In a program presented by California State University Northridge's Family Business Center, employment law consultant/lawyer/mediator, Todd A. Smith, spoke about how family businesses can safely navigate employment law land mines.

In his presentation on September 15, Smith stressed the importance of creating an employee handbook and explained the reasons why employers should avoid having good-cause provisions with their employees.

Smith began his speech by illuminating the common misconceptions that many employers have about hiring and firing employees.

"Many companies feel that the employment rules of California and the United States make it impossible to run their business any way they want to. This isn't true," Smith said. "You can hire, fire, and promote who you want. However, you cannot make promises about future employment. You cannot say that as long as you do a good job, you'll have a job."

Smith explained that this is a common mistake among many family businesses, whose owners are eager to create a familial environment in the work setting. However, he cautioned that by making such a seemingly innocuous statement, employers set themselves up for potential lawsuits. Such statements create an oral contract between employer and employee and can be used in a court of law against employers.

According to Smith, another necessity for family businesses is a yearly performance review, where the company can evaluate its employees and provide them with fair warning of a possible termination.

"On going counseling means that there are no surprises. Be upfront. It allows you to have simple documentation of an employee's record with the company," Smith said. "Having an employee handbook is also essential. Every company big or small needs written disciplinary policies, clearly outlining company stances on a variety of issues."

During his hour and twenty minute talk, Smith also stressed the importance of hiring a neutral outside investigator to check into any possible sexual harassment or discrimination claims. While such an action may cost a company more money, it allows companies to be immunized against an employee later claiming that his or her complaint wasn't taken seriously.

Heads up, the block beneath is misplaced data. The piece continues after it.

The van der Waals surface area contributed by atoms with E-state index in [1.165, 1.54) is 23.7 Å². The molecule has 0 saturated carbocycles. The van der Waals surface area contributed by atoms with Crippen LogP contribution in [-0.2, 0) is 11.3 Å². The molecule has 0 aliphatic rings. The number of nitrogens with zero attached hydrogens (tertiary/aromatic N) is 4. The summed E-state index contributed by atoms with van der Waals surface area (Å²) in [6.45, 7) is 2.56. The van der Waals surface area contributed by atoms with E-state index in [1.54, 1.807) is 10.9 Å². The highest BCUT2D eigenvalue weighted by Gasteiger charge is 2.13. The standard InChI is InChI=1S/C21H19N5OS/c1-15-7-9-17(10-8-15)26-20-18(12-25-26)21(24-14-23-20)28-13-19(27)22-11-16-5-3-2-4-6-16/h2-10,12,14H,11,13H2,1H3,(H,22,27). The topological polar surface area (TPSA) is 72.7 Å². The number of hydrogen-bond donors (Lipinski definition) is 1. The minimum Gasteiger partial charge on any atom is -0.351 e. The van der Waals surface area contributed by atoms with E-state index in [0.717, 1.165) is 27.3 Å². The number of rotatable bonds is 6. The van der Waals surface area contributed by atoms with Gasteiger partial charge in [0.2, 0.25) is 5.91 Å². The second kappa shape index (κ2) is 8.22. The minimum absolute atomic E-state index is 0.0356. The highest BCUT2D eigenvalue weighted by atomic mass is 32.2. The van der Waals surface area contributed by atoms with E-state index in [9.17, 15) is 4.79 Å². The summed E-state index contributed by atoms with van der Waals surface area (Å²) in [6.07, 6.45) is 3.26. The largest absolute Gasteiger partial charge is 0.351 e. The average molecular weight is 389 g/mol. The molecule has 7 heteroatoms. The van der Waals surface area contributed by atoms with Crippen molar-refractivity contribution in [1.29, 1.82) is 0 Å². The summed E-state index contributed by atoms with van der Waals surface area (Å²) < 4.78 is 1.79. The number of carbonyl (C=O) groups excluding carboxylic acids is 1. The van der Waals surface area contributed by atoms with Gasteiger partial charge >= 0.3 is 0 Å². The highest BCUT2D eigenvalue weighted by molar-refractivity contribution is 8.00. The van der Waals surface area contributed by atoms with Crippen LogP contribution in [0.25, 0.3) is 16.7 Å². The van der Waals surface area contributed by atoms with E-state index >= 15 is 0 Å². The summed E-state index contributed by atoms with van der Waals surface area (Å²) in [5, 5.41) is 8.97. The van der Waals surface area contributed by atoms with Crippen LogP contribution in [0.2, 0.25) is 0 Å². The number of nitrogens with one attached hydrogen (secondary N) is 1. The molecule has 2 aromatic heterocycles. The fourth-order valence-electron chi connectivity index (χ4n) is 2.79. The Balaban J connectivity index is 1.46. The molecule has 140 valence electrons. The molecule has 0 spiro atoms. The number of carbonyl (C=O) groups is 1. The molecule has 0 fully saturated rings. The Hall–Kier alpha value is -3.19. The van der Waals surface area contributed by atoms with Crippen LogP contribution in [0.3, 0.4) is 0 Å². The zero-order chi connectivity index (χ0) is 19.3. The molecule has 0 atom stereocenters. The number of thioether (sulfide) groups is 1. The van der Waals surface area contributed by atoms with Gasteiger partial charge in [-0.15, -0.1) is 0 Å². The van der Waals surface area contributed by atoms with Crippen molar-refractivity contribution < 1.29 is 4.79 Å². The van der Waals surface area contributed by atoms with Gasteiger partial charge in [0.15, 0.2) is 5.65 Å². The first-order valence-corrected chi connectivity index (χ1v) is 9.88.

Yet the employee law expert cautioned that it's not enough to register a complaint. Employers must be cautious about the way in which they do so.

"There is nothing more important than the complaint procedure. You need more than one person for employees to complain to and the way in which they complain must be kept confidential," Smith said. "And when someone complains you can't be cold to them. You don't need to say that they're right, but you need to at least acknowledge their feelings and show that you care."

Many of the members of the approximately 30-person audience were family business owners, including Barry Gump, the president of Santa Clarita-based portable sanitation business Andy Gump Inc.

"There are so many critical issues as your business grows that you need to know. I came to the meeting to expose myself to all the information that I could," Gump said.

David Russell, the director of the Family Business Center, felt that Smith's comments were useful to the audience.

"(Smith) did a great job of educating small and family businesses about a very sensitive area: employment practices and treating employees fairly," Russell said. "If they follow this advice, family businesses can minimize their exposure to something that can stop their business in its tracks."